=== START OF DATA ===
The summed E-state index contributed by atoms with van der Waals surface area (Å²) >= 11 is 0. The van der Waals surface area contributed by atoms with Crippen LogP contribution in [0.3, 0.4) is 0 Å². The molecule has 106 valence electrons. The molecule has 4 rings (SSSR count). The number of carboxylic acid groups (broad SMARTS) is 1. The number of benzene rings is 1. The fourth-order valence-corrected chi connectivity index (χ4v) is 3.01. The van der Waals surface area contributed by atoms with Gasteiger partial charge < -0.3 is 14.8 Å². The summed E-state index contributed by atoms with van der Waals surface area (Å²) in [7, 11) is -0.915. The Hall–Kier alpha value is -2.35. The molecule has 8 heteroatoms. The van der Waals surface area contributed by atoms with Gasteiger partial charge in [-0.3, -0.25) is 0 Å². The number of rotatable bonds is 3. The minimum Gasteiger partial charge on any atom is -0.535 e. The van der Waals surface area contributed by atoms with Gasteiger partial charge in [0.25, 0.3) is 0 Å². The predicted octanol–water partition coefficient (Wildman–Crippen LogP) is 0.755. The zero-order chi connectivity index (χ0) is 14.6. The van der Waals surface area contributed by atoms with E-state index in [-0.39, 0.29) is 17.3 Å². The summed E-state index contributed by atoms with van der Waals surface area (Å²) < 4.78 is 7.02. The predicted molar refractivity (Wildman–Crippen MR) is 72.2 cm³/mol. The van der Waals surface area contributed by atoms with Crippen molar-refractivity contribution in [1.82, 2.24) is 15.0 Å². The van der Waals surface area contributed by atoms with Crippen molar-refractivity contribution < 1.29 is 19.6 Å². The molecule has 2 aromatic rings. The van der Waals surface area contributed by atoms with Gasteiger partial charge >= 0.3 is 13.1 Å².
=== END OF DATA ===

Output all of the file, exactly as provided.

The summed E-state index contributed by atoms with van der Waals surface area (Å²) >= 11 is 0. The van der Waals surface area contributed by atoms with Crippen LogP contribution in [0.3, 0.4) is 0 Å². The molecule has 106 valence electrons. The molecule has 4 rings (SSSR count). The number of carboxylic acid groups (broad SMARTS) is 1. The number of benzene rings is 1. The fourth-order valence-corrected chi connectivity index (χ4v) is 3.01. The van der Waals surface area contributed by atoms with Gasteiger partial charge < -0.3 is 14.8 Å². The summed E-state index contributed by atoms with van der Waals surface area (Å²) in [7, 11) is -0.915. The Hall–Kier alpha value is -2.35. The molecule has 8 heteroatoms. The van der Waals surface area contributed by atoms with Gasteiger partial charge in [-0.3, -0.25) is 0 Å². The number of rotatable bonds is 3. The minimum Gasteiger partial charge on any atom is -0.535 e. The van der Waals surface area contributed by atoms with Gasteiger partial charge in [0.25, 0.3) is 0 Å². The predicted octanol–water partition coefficient (Wildman–Crippen LogP) is 0.755. The zero-order chi connectivity index (χ0) is 14.6. The van der Waals surface area contributed by atoms with E-state index in [-0.39, 0.29) is 17.3 Å². The summed E-state index contributed by atoms with van der Waals surface area (Å²) < 4.78 is 7.02. The predicted molar refractivity (Wildman–Crippen MR) is 72.2 cm³/mol. The van der Waals surface area contributed by atoms with Crippen molar-refractivity contribution in [1.82, 2.24) is 15.0 Å². The van der Waals surface area contributed by atoms with Crippen molar-refractivity contribution < 1.29 is 19.6 Å². The molecule has 2 aromatic rings. The van der Waals surface area contributed by atoms with Gasteiger partial charge >= 0.3 is 13.1 Å².